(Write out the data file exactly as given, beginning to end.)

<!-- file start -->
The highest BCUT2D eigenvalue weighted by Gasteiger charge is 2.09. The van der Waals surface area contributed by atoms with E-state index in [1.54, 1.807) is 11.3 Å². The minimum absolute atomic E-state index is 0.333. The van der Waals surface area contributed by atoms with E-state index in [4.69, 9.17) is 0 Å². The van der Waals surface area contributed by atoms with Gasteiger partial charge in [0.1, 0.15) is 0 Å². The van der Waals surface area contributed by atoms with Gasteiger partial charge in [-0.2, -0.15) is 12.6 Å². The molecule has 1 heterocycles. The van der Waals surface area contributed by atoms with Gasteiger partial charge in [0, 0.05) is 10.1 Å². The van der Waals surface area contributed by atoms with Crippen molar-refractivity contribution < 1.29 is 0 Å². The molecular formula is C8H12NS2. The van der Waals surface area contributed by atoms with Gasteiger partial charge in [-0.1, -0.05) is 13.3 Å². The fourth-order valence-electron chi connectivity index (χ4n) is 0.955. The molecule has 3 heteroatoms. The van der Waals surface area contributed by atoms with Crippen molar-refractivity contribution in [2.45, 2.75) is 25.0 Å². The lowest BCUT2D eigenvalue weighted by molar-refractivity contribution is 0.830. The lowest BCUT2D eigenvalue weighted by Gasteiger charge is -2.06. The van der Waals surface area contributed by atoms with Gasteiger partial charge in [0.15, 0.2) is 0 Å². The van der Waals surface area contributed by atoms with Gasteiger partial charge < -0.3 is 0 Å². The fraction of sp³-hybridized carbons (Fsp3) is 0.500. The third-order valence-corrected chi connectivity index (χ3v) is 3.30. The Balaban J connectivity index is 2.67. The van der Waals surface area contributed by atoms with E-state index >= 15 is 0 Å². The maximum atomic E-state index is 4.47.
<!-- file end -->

The highest BCUT2D eigenvalue weighted by Gasteiger charge is 2.09. The van der Waals surface area contributed by atoms with E-state index in [1.54, 1.807) is 11.3 Å². The minimum absolute atomic E-state index is 0.333. The van der Waals surface area contributed by atoms with E-state index in [4.69, 9.17) is 0 Å². The van der Waals surface area contributed by atoms with Gasteiger partial charge in [0.1, 0.15) is 0 Å². The van der Waals surface area contributed by atoms with Gasteiger partial charge in [-0.2, -0.15) is 12.6 Å². The molecule has 1 heterocycles. The van der Waals surface area contributed by atoms with Gasteiger partial charge in [0, 0.05) is 10.1 Å². The van der Waals surface area contributed by atoms with Crippen molar-refractivity contribution < 1.29 is 0 Å². The molecular formula is C8H12NS2. The van der Waals surface area contributed by atoms with Gasteiger partial charge in [-0.1, -0.05) is 13.3 Å². The fourth-order valence-electron chi connectivity index (χ4n) is 0.955. The molecule has 3 heteroatoms. The van der Waals surface area contributed by atoms with Crippen molar-refractivity contribution in [2.45, 2.75) is 25.0 Å². The lowest BCUT2D eigenvalue weighted by molar-refractivity contribution is 0.830. The lowest BCUT2D eigenvalue weighted by Gasteiger charge is -2.06. The van der Waals surface area contributed by atoms with Gasteiger partial charge in [0.15, 0.2) is 0 Å². The van der Waals surface area contributed by atoms with Gasteiger partial charge < -0.3 is 0 Å². The fraction of sp³-hybridized carbons (Fsp3) is 0.500. The third-order valence-corrected chi connectivity index (χ3v) is 3.30. The Balaban J connectivity index is 2.67. The van der Waals surface area contributed by atoms with E-state index >= 15 is 0 Å². The maximum atomic E-state index is 4.47.